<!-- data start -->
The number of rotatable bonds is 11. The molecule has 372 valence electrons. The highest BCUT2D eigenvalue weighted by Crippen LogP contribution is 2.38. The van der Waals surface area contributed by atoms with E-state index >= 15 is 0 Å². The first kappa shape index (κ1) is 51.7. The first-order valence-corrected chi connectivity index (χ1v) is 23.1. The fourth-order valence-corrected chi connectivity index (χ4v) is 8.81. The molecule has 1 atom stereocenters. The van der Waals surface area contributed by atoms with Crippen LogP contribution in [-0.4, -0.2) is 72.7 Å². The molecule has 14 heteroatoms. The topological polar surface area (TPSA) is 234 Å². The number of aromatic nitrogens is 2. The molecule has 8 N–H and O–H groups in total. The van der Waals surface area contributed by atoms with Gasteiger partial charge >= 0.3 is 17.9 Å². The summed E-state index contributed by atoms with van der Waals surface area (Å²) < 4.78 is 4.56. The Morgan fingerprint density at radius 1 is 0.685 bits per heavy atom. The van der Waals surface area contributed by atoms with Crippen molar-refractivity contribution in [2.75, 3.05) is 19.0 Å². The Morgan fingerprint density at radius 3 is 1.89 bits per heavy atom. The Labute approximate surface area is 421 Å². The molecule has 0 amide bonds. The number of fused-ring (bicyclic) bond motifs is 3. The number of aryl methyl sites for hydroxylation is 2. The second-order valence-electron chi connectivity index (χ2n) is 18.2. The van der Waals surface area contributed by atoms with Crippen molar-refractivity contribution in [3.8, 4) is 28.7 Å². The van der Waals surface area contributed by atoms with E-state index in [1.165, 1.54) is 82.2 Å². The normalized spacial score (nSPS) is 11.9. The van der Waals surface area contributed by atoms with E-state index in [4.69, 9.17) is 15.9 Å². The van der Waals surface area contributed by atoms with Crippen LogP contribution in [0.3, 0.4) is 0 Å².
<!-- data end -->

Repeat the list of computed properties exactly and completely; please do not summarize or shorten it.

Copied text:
The number of rotatable bonds is 11. The molecule has 372 valence electrons. The highest BCUT2D eigenvalue weighted by Crippen LogP contribution is 2.38. The van der Waals surface area contributed by atoms with E-state index >= 15 is 0 Å². The first kappa shape index (κ1) is 51.7. The first-order valence-corrected chi connectivity index (χ1v) is 23.1. The fourth-order valence-corrected chi connectivity index (χ4v) is 8.81. The molecule has 1 atom stereocenters. The van der Waals surface area contributed by atoms with Crippen LogP contribution in [-0.4, -0.2) is 72.7 Å². The molecule has 14 heteroatoms. The topological polar surface area (TPSA) is 234 Å². The number of aromatic nitrogens is 2. The molecule has 8 N–H and O–H groups in total. The van der Waals surface area contributed by atoms with Gasteiger partial charge >= 0.3 is 17.9 Å². The summed E-state index contributed by atoms with van der Waals surface area (Å²) < 4.78 is 4.56. The Morgan fingerprint density at radius 1 is 0.685 bits per heavy atom. The van der Waals surface area contributed by atoms with Crippen molar-refractivity contribution in [2.75, 3.05) is 19.0 Å². The Morgan fingerprint density at radius 3 is 1.89 bits per heavy atom. The Labute approximate surface area is 421 Å². The molecule has 0 amide bonds. The number of fused-ring (bicyclic) bond motifs is 3. The number of aryl methyl sites for hydroxylation is 2. The second-order valence-electron chi connectivity index (χ2n) is 18.2. The van der Waals surface area contributed by atoms with Crippen molar-refractivity contribution in [3.8, 4) is 28.7 Å². The van der Waals surface area contributed by atoms with E-state index in [1.165, 1.54) is 82.2 Å². The normalized spacial score (nSPS) is 11.9. The van der Waals surface area contributed by atoms with E-state index in [4.69, 9.17) is 15.9 Å². The van der Waals surface area contributed by atoms with Crippen LogP contribution in [0.3, 0.4) is 0 Å².